Article by Sarah Howard from Image Seen
Having often been asked a number of times; what would be your top tips to making a great image, I decided to put pen to paper and jot down a few pointers which I hope you will find useful.
The good news is that armed with a basic DSLR and a couple of lenses you really can get some great shots, so before you rush out and buy the latest multi megapixel offering, don't forget that it is as much you, as your camera, that is responsible for the end result. At the end of the day, the camera is simply a tool used to create an image, so whilst it is true that, like an artist using the best brushes they can afford, a photographer will benefit from a good quality camera and lenses, it is also worth remembering that as the one behind the camera, you as the photographer are in control and ultimately, aside of technical familiarity with your camera, it is your creative eye and vision which will determine a good image.
Landscape photography may at first thought, seem relatively easy. After all you are not dealing with children or animals, your subject matter is unlikely to run away, and therefore surely all you need to do is point your camera in the right direction and get lucky with the weather? Unsurprisingly it’s a little more complicated. Granted, you may occasionally get a ‘lucky shot’, but as any landscape photographer will tell you, being in the right place at the right time, whilst it may seem obvious, inevitably involves for starters, a degree of research and planning.
A successful landscape image also needs good light, it must be well composed and it should attempt to capture the essence of a place. As with travel photography, a good image will draw the viewer into the scene, transporting them in an instant, and making them want to be there.
As with any image, a good landscape photograph is one which holds the viewers attention, and makes them linger just that little bit longer. It is an image that has a certain something, which you can’t always put your finger on. This may be down to good lighting, having a unique or interesting angle, or just sheer simplicity, but having great subject matter alone is not enough.
One of the joys of landscape photography is being outside; to breathe fresh air, to have the opportunity to slow down, to soak up the world around us and to appreciate it for all its beauty. It can also take us to places we may never have been otherwise.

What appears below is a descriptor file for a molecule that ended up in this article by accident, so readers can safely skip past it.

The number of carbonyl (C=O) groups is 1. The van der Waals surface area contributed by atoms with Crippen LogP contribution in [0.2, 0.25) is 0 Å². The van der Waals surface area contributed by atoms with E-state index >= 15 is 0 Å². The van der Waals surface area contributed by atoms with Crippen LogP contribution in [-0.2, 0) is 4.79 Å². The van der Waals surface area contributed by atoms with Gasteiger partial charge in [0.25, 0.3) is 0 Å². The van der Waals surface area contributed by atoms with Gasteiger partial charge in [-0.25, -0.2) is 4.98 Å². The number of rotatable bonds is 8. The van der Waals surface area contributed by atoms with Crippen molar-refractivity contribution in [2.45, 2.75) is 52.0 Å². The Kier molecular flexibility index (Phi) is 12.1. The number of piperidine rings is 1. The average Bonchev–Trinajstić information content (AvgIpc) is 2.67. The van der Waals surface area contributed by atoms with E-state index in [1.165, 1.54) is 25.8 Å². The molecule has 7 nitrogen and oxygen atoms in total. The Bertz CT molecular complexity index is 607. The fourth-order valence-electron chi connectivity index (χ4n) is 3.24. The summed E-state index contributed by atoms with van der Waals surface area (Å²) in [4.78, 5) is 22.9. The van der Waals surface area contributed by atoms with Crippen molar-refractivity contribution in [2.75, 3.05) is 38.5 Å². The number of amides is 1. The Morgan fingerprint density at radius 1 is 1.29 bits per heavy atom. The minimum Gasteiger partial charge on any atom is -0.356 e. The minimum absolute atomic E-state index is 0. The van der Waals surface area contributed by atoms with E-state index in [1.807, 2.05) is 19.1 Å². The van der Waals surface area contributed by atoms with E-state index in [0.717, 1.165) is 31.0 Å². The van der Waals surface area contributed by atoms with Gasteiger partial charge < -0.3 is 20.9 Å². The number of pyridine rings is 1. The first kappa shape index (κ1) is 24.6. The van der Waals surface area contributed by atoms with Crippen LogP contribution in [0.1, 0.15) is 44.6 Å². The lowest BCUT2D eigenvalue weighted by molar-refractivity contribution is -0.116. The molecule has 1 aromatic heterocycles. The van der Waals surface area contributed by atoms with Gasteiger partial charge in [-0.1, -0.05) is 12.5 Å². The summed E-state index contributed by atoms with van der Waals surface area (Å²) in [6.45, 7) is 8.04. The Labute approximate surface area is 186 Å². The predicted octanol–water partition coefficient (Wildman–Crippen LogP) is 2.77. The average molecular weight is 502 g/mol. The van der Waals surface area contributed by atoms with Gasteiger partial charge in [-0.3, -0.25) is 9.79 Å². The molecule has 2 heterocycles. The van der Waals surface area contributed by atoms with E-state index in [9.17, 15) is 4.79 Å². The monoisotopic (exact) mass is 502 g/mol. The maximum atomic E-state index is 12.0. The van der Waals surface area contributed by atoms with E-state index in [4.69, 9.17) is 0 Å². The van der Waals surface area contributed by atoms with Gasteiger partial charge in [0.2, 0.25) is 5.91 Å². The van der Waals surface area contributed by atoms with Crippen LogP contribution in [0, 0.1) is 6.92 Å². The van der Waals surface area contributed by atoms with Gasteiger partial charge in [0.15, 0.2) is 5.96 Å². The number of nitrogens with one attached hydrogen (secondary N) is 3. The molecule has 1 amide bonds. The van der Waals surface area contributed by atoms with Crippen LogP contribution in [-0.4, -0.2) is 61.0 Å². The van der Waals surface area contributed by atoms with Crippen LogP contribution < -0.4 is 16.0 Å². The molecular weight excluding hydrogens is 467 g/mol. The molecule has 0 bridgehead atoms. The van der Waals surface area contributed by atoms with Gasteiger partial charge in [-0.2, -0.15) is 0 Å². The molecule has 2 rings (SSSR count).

Granted, whilst we are on holiday, we often have limited time, we’re trying to pack a lot in and can’t always allow ourselves the luxury of being able to go back to a location time and time again to get the perfect shot. As such, use the time you have before you go away to practice, and familiarise yourself with your camera and its capabilities. The following 10 tips may also help:
Light is quite simply, everything. Without good light, an image can appear flat and lifeless. Most landscape photographers are up at the crack of dawn to catch the sunrise and whilst you may not wish to do this every day whilst on holiday, you could be missing out on one of the most magical times of day when the light is soft and it’s most flattering. The golden hour, which occurs in the late afternoon and early evening is also another fantastic time. Avoid shooting in the middle of the day when the light is harsh and contrast is high, shadows will be very dark and your camera will struggle to meter effectively. It may well be that you have to go back several times to a location before you get the image you want as the conditions are not quite right. This is not always possible when you are on holiday and have limited time but be more easily achieved at home.
A good sky can really make an image. There is nothing worse than a dull grey or bland blue sky lacking in interest. Clouds play an important part also in casting shadows on the landscape before you, adding form and dimension. If you have a great sky then let it have its say! Try devoting two thirds of the image to the sky.
The way we compose our image, or in other words, position the various elements within the frame is vitally important. There are various guidelines which can prove useful. The ‘rule of thirds’ is one, whereby imaginary lines are drawn, dividing the image into thirds both horizontally and vertically. Important elements of your composition are then placed where these lines intersect. Quite often the horizon is positioned along the bottom third. However, rules are also there to be broken, so don’t be afraid to try placing your main subject in the centre of the frame sometimes – this often works best with very simple compositions.